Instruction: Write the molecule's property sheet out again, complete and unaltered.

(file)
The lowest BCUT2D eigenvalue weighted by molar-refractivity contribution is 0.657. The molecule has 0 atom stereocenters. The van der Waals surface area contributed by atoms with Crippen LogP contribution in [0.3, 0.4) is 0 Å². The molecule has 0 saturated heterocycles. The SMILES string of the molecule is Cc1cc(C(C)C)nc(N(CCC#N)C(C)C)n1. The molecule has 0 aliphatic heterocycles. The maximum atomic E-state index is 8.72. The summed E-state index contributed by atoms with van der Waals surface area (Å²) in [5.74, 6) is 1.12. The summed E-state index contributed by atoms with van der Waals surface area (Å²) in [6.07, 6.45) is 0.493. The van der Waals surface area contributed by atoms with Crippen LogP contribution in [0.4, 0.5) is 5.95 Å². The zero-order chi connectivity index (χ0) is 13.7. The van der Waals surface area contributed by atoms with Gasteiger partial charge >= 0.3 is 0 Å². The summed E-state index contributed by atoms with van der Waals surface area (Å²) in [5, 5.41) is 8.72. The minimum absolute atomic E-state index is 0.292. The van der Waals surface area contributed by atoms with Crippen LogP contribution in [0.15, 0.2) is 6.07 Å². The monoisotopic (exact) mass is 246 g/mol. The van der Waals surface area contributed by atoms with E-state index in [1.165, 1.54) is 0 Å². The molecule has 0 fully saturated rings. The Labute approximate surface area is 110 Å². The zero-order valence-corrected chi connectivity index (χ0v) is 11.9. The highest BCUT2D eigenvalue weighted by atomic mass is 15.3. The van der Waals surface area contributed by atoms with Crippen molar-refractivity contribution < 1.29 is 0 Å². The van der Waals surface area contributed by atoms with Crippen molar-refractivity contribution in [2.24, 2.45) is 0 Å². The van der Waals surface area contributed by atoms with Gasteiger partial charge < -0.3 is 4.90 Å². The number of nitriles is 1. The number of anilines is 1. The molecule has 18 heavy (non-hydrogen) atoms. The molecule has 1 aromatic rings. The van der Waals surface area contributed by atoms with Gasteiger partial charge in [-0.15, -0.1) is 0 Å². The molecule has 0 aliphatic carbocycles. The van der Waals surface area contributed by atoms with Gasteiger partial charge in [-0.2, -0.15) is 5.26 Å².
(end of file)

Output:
The lowest BCUT2D eigenvalue weighted by molar-refractivity contribution is 0.657. The molecule has 0 atom stereocenters. The van der Waals surface area contributed by atoms with Crippen LogP contribution in [0.3, 0.4) is 0 Å². The molecule has 0 saturated heterocycles. The SMILES string of the molecule is Cc1cc(C(C)C)nc(N(CCC#N)C(C)C)n1. The molecule has 0 aliphatic heterocycles. The maximum atomic E-state index is 8.72. The summed E-state index contributed by atoms with van der Waals surface area (Å²) in [5.74, 6) is 1.12. The summed E-state index contributed by atoms with van der Waals surface area (Å²) in [6.07, 6.45) is 0.493. The van der Waals surface area contributed by atoms with Crippen LogP contribution in [0.4, 0.5) is 5.95 Å². The zero-order chi connectivity index (χ0) is 13.7. The van der Waals surface area contributed by atoms with Gasteiger partial charge >= 0.3 is 0 Å². The summed E-state index contributed by atoms with van der Waals surface area (Å²) in [5, 5.41) is 8.72. The minimum absolute atomic E-state index is 0.292. The van der Waals surface area contributed by atoms with Crippen LogP contribution in [0.15, 0.2) is 6.07 Å². The monoisotopic (exact) mass is 246 g/mol. The van der Waals surface area contributed by atoms with E-state index in [1.165, 1.54) is 0 Å². The molecule has 0 fully saturated rings. The Labute approximate surface area is 110 Å². The zero-order valence-corrected chi connectivity index (χ0v) is 11.9. The highest BCUT2D eigenvalue weighted by atomic mass is 15.3. The van der Waals surface area contributed by atoms with Crippen molar-refractivity contribution < 1.29 is 0 Å². The van der Waals surface area contributed by atoms with Crippen molar-refractivity contribution in [2.24, 2.45) is 0 Å². The van der Waals surface area contributed by atoms with Gasteiger partial charge < -0.3 is 4.90 Å². The number of nitriles is 1. The number of anilines is 1. The molecule has 18 heavy (non-hydrogen) atoms. The molecule has 1 aromatic rings. The van der Waals surface area contributed by atoms with Gasteiger partial charge in [-0.15, -0.1) is 0 Å². The molecule has 0 aliphatic carbocycles. The van der Waals surface area contributed by atoms with Gasteiger partial charge in [-0.2, -0.15) is 5.26 Å².